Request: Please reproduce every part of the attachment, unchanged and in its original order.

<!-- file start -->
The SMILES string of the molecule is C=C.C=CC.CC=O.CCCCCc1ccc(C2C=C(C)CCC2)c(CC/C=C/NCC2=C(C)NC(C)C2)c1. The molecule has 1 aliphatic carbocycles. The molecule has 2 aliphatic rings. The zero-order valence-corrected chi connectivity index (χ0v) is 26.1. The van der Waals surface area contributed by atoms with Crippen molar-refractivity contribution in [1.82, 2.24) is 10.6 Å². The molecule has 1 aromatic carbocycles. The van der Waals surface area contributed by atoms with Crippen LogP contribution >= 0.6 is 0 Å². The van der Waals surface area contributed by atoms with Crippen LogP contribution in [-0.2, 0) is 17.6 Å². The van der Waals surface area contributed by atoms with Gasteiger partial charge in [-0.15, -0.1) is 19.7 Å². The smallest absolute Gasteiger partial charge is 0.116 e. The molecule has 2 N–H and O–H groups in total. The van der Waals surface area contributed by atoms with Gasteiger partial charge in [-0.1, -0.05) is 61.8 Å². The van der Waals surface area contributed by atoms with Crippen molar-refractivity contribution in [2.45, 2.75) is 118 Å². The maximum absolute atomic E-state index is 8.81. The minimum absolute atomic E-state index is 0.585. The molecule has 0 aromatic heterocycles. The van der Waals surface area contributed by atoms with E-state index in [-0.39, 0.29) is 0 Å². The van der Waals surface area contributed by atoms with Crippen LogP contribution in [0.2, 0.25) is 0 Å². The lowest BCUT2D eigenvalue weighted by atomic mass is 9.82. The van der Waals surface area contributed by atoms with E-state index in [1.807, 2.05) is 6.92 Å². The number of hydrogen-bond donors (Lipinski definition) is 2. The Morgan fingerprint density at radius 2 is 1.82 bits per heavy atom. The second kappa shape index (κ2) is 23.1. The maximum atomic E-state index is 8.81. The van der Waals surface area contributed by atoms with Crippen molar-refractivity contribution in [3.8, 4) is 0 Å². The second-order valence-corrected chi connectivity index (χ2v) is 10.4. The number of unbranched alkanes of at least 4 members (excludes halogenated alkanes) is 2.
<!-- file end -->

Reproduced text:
The SMILES string of the molecule is C=C.C=CC.CC=O.CCCCCc1ccc(C2C=C(C)CCC2)c(CC/C=C/NCC2=C(C)NC(C)C2)c1. The molecule has 1 aliphatic carbocycles. The molecule has 2 aliphatic rings. The zero-order valence-corrected chi connectivity index (χ0v) is 26.1. The van der Waals surface area contributed by atoms with Crippen molar-refractivity contribution in [1.82, 2.24) is 10.6 Å². The molecule has 1 aromatic carbocycles. The van der Waals surface area contributed by atoms with Crippen LogP contribution >= 0.6 is 0 Å². The van der Waals surface area contributed by atoms with Crippen LogP contribution in [-0.2, 0) is 17.6 Å². The van der Waals surface area contributed by atoms with Gasteiger partial charge in [-0.15, -0.1) is 19.7 Å². The smallest absolute Gasteiger partial charge is 0.116 e. The molecule has 2 N–H and O–H groups in total. The van der Waals surface area contributed by atoms with Gasteiger partial charge in [-0.1, -0.05) is 61.8 Å². The van der Waals surface area contributed by atoms with Crippen molar-refractivity contribution in [2.45, 2.75) is 118 Å². The maximum absolute atomic E-state index is 8.81. The minimum absolute atomic E-state index is 0.585. The molecule has 0 aromatic heterocycles. The van der Waals surface area contributed by atoms with E-state index in [-0.39, 0.29) is 0 Å². The van der Waals surface area contributed by atoms with Crippen LogP contribution in [0.2, 0.25) is 0 Å². The lowest BCUT2D eigenvalue weighted by atomic mass is 9.82. The van der Waals surface area contributed by atoms with E-state index in [1.807, 2.05) is 6.92 Å². The number of hydrogen-bond donors (Lipinski definition) is 2. The Morgan fingerprint density at radius 2 is 1.82 bits per heavy atom. The second kappa shape index (κ2) is 23.1. The maximum atomic E-state index is 8.81. The van der Waals surface area contributed by atoms with Crippen molar-refractivity contribution in [3.8, 4) is 0 Å². The second-order valence-corrected chi connectivity index (χ2v) is 10.4. The number of unbranched alkanes of at least 4 members (excludes halogenated alkanes) is 2.